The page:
RECEPTION AND COMMUNION

A report on a recent Consultation at St George's House, Windsor

 

A CONSULTATION was held at St George's House, Windsor Castle, from 10 to 12 April 2000. The Consultation was sponsored by the Centre for the Study of the Christian Church and St George's House and was convened by Prebendary Paul Avis, the Director of the Centre. The Centre facilitates scholarly study of the Christian Church, especially its mission, ministry and unity.

This was the fifth Consultation at St George's House as part of the programme of the Centre and the second on the broad theme of the issues arising from the ordination of women and the Act of Synod. Twenty-eight people, representing a range of convictions and constituencies on the issues, took part. It was generally agreed that the Consultation, in bringing together individuals of diverse views to debate and discuss together, in the context of worship, had served a useful purpose and that the outcome had been constructive.

The Consultation heard papers from the Revd Dr William Rusch (Director of the Faith and Order Commission of the National Council of Churches in the USA), the Right Reverend Christopher Hill (Bishop of Stafford and Vice-Chairman of the Faith and Order Advisory Group), the Right Reverend John Hind (Bishop in Europe, Chairman of the Faith and Order Advisory Group and member of the Faith and Order Commission of the World Council of Churches), the Right Reverend Paul Richardson (Assistant Bishop in the Diocese of Newcastle), the Revd Canon Dr Martyn Percy (Director of the Lincoln Institute for Church and Society, Sheffield), and Dr Mary Tanner OBE (formerly General Secretary of the Council for Christian Unity and Moderator of the Faith and Order Commission of the World Council of Churches).

The Consultation was enriched by the contribution of ecumenical participants from the Roman Catholic Church and Lutheran Churches in the United States and Scandinavia.

The purpose of this consultation was not to debate the pros and cons of the Measure for the ordination of women or the merits and demerits of the Act of Synod. Taking these as given factors in our present situation, the aim of the Consultation was to undertake theological reflection on the meaning of reception or discernment of the truth in this context and on the connection between reception and communion. In group and plenary discussion the following issues emerged:

* Reception is a permanent feature of the life of the Church. As the Spirit-filled Body of Christ, the Church is continually developing its fundamental appropriation of the apostolic faith in order to engage with new knowledge, fresh insights, and changes in the society within which it pursues its mission. Reception is thus related on the one hand to apostolic continuity and on the other to the inculturation of the faith. Reception is not a political device but an ecclesiological reality. The process of the reception of the ordination of women should, therefore, be related to ecclesiological principles, especially those enshrined in the four credal notes or attributes of the Christian Church: one, holy, catholic and apostolic.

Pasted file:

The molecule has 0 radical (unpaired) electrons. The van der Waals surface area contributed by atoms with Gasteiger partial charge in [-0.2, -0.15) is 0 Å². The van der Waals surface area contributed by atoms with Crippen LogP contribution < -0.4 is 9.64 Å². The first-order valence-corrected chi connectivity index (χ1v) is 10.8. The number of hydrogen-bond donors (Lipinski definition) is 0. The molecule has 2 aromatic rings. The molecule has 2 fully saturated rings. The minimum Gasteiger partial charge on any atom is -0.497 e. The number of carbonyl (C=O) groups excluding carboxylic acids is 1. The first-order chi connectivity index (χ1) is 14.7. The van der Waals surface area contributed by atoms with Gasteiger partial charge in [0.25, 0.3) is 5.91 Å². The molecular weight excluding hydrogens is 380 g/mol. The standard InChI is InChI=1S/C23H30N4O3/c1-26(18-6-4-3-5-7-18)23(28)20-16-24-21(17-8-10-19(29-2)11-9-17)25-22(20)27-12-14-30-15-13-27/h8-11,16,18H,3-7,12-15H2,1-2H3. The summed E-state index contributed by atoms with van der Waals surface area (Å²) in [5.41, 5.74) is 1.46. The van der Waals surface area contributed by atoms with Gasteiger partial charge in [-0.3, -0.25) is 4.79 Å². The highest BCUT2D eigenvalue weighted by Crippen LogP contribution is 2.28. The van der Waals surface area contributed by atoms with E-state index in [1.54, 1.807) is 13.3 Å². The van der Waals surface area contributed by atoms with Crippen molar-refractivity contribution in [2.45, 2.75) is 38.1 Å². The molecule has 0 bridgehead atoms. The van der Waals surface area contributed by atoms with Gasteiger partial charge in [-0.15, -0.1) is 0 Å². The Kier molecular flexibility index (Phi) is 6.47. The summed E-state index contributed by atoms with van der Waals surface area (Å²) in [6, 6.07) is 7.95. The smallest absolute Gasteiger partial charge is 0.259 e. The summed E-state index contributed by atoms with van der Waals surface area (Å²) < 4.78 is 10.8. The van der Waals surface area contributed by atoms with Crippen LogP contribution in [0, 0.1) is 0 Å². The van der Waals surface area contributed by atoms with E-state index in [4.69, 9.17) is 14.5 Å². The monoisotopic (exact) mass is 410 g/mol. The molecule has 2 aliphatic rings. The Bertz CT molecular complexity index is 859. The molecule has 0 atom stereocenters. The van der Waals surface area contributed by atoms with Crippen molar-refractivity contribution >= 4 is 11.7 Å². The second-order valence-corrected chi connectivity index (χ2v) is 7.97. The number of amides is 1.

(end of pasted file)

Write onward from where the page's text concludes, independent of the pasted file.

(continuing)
* Reception is, then, an essentially missiological concept and is grounded in the spiritual vitality of the Church. In reception the Church is involved in an ongoing process of assimilation and discernment, changing in such a way that it reaches out in mission to the humanity Christ came to redeem, while remaining utterly faithful to its foundation in the gospel. Reception is primarily the critical appropriation of what we understand to be the apostolic faith, but it also refers to second order questions of belief and practice. Anglicans do not tend to claim that the question of the ordination of women belongs to the fundamentals of the faith, but for some Anglicans it touches on matters that are fundamental.

* Reception is a neutral, technical term: despite a common misunderstanding to the contrary, it does not imply that a development in the life of the Church will ultimately be positively accepted as God's will for the Church. The fact that a particular development is subject to a process of reception does not imply a prior definitive judgement as to its truth nor any sense of inevitability as the outcome. This is what is meant by the expression 'an open process of reception' with regard to the ordination of women.

* Reception entails a process of study and evaluation in which the truth, or otherwise, of a development may be spiritually and theologically discerned. It takes place both before and after any decision of the Church has been taken. A formal process of reception normally implies that an informal process has already been under way. This is certainly the case with regard to discerning the rightness of the ordination of women.

* Without prejudice to the personal convictions of individuals, the ultimate outcome of a process of reception is known only to God. To participate actively in an open process of reception with regard to the ordination of women is therefore an act of faith. Integrity and maturity are required in order to handle contentious issues.

* Reception is not the concern of a single church or communion but should be seen in a fully ecumenical context. Reception is a matter for the whole Church, in which gifts and insights, vision and wisdom can be shared. All Christians share in the sensus fidei which shapes the process of reception. While new expressions of the faith are being tested, the interaction of differing, even opposing points of view plays an essential part. The decisions of the Church of England with regard to the ordination of women in a divided universal Church presuppose that an ecumenical process of reception is required. This wider context suggests that not only boldness but restraint may be called for. The ultimate context of reception is the reunion of the Christian Church, which is currently divided on a number of beliefs and practices.